Ice skating, sledding and daily treats

While our goal was to spend the bulk of our visit skiing, the hotel offers so much more. For the kids (or kids at heart), there’s an ice skating rink with complimentary ice skate rentals, sledding and daily treats at 4 p.m. From cookies and milk to s’mores, this was a great apres-ski activity for the entire family. There are also many fire pits around the property to sit and relax by.

Pool deck

The hotel also has a pool deck with a year-round heated pool and a hot tub. There’s a separate — and less crowded — hot tub at the back of the hotel, alongside the creek, too. This was a highlight for our family after a long day of skiing.

Game room

Just off of the market shop, there’s a small game room. Here, you’ll find two foosball tables, a life-size Connect Four and a comfortable TV area with video games. My kids loved being able to just go on their own and hang out after a day of skiing.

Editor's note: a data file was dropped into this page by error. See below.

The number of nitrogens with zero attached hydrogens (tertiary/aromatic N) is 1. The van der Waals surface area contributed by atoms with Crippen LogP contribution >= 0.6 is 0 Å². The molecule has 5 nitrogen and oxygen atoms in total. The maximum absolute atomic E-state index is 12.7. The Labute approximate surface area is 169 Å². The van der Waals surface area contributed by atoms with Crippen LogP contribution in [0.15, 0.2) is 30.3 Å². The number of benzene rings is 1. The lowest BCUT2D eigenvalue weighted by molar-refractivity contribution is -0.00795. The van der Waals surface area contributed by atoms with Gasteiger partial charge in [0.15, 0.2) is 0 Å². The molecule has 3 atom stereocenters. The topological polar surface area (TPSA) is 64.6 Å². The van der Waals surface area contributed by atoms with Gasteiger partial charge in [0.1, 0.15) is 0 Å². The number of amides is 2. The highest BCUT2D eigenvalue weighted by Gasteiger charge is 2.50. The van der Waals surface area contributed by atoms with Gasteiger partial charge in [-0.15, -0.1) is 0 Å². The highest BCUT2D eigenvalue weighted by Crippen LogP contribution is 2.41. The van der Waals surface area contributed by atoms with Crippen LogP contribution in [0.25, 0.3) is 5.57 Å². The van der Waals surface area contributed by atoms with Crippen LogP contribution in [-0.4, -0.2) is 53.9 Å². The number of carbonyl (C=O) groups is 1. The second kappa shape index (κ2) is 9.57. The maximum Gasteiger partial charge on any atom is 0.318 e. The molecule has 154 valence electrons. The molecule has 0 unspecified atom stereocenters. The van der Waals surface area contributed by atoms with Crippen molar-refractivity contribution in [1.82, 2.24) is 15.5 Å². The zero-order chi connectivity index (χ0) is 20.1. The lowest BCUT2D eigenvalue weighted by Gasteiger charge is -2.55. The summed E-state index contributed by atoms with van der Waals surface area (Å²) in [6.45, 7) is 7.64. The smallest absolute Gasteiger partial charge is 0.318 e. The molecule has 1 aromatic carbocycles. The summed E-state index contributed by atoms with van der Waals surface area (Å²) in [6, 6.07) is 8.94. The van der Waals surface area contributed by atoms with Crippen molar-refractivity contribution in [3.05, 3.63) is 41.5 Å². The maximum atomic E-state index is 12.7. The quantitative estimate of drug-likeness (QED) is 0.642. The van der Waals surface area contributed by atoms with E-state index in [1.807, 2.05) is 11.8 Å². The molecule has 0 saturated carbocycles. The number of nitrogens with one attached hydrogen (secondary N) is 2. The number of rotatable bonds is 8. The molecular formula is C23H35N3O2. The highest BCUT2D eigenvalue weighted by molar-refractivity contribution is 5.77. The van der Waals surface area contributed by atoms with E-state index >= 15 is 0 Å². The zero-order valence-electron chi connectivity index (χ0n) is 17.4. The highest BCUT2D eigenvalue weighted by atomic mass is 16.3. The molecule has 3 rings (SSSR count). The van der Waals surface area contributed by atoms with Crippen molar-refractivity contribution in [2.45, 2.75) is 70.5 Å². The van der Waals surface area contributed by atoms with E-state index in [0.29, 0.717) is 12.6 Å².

Seating area at the market and game room. JENNIFER YELLIN/THE POINTS GUY

Topgolf Swing Suites

Possibly our favorite activity was Topgolf, which offers interactive games such as golf, soccer, hockey, dodgeball and carnival activities.

Located right on the property, the Topgolf Swing Suites make it possible to enjoy hours of incredibly fun entertainment without stepping foot off the property grounds. There are four reservation time slots available per day, allowing you to enjoy the suite in the morning, afternoon or evening. We thought the pricing was reasonable at $150, and although we just had our family of four, the suite can fit up to 12 people.

At each suite, there is a hostess who will teach you how to play and then also bring you food and drinks. The menu was similar to the regular restaurant menu, with many food and drink options. For a nonskiing activity, this ended up being a highlight, even for my daughter, who was hesitant going into it.

Ski valet at the Grand Hyatt Vail

One of the most convenient aspects of the hotel was the complimentary ski valet. Attached to the hotel, the ski valet makes it so you never have to go outside to boot up and get ready. The valet holds your skis and boots for you overnight, with the boots nice and warm in the morning when you retrieve them. There’s also plenty of seating with wire baskets to keep your shoes (or anything else) while you’re on the slopes.